GOP lawmakers want to give baby Charlie Gard U.S. residency

The U.S. should grant terminally ill Charlie Gard and his parents legal residency so the British baby can undergo trial treatment stateside, a pair of Republican lawmakers argued.

Reps. Brad Wenstrup (R-Ohio) and Trent Franks (R-Ariz.) said Friday they would introduce a bill to bring the family to America — days after a European court ruled little Charlie should be taken off life support, and multiple international hospitals offered to take him in.

“Our bill will support Charlie’s parents’ right to choose what is best for their son, by making Charlie a lawful permanent resident in the U.S. in order for him to receive treatments that could save his life,” the two U.S. lawmakers said in a statement.

“Should this little boy to be ordered to die — because a third party, overriding the wishes of his parents, believes it can conclusively determine that immediate death is what is best for him?”

The 11-month-old was born with a rare inherited mitochondrial disease that left him unable to move his limbs or breathe without a respirator.

His parents, Chris Gard and Connie Yates, have garnered global support in their financial and legal fight to seek experimental treatment in the U.S. after three British courts and the European Court of Human Rights ruled that further treatment would only prolong the baby’s suffering.

“Every human life has dignity, including the lives of those who cannot speak up for themselves,” Wenstrup and Franks wrote. “When government is able to overrule a parent or guardian in determining a patient’s best interest, every vulnerable patient is put at risk.”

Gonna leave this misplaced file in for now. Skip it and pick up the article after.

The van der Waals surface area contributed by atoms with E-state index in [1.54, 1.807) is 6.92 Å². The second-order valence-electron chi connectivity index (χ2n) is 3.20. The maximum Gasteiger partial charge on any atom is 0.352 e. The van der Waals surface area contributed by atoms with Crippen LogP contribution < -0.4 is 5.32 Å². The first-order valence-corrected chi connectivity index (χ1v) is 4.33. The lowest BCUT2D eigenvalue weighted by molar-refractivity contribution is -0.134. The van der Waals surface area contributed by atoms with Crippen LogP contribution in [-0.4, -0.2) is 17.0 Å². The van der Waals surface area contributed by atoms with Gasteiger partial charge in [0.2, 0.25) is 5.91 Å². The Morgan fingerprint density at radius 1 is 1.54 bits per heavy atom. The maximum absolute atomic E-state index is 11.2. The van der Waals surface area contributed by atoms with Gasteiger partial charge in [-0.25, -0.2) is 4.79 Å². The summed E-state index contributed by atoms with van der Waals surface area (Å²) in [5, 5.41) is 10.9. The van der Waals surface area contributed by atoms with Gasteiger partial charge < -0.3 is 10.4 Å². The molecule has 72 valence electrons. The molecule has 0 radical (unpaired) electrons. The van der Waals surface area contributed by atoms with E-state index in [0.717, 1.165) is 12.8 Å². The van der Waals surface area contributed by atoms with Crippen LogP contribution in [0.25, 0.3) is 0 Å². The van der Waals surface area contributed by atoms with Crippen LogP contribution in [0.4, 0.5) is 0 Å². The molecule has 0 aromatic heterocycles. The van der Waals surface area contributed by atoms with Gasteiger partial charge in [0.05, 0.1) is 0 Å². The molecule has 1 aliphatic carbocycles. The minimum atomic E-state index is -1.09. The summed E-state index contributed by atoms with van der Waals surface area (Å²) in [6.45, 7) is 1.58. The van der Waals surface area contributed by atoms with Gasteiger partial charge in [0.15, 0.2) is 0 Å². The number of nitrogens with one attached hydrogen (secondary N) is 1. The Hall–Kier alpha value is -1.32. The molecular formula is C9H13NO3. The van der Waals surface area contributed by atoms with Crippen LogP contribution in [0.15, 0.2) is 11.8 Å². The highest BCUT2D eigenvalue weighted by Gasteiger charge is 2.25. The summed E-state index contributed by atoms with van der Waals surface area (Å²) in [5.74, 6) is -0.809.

The GOP duo will introduce the legislation this week after Congress resumes session.

London’s Great Ormond Street Hospital for Children, currently caring for the little boy, said Friday it had applied for a new hearing by England’s High Court “in light of claims of new evidence relating to potential treatment for his condition.”

“And we believe, in common with Charlie’s parents, it is right to explore this evidence,” the hospital said in a statement.

Rep. Brad Wenstrup.

Rep. Brad Wenstrup.

(Al Behrman/AP)

Rep. Trent Franks.

Rep. Trent Franks.

(Cliff Owen/AP)

Reps. Brad Wenstrup and Trent Franks.

A GoFundMe campaign for Charlie has raised more than £1.3 million, or roughly $ 1.7 million.

“We feel that it should be our right as parents to decide to give him a chance at life,” Yates told supporters outside the London hospital Sunday, according to the Guardian. “There is nothing to lose, he deserves a chance.”

“Let’s get Charlie the treatment he deserves,” the mother added. “If he is still fighting, we are still fighting.”

A supportive Pope Francis last weekend backtracked on the Vatican’s initial stance that the parents should accept the limits of medicine, and Vatican-owned Bambino Gesu Hospital began exploring the possibility of admitting Charlie to its Rome facility.

President Trump also chimed in, tweeting the U.S. would be “delighted” to help the sick child.

“Although the President himself has not spoken to the family, he does not want to pressure them in any way, members of the administration have spoken to the family in calls facilitated by the British government,” a White House spokeswoman told the Daily News on Monday.

New York Presbyterian Hospital and Columbia University Irving Medical Center, meanwhile, told CBS News on Friday it would evaluate Charlie “provided that arrangements are made to safely transfer him to our facility, legal hurdles are cleared, and we receive emergency approval from the FDA for an experimental treatment as appropriate.”

The hospital alternatively offered to arrange for the experimental drug to be shipped to Great Ormond Street and advise its staff on administering the drug.

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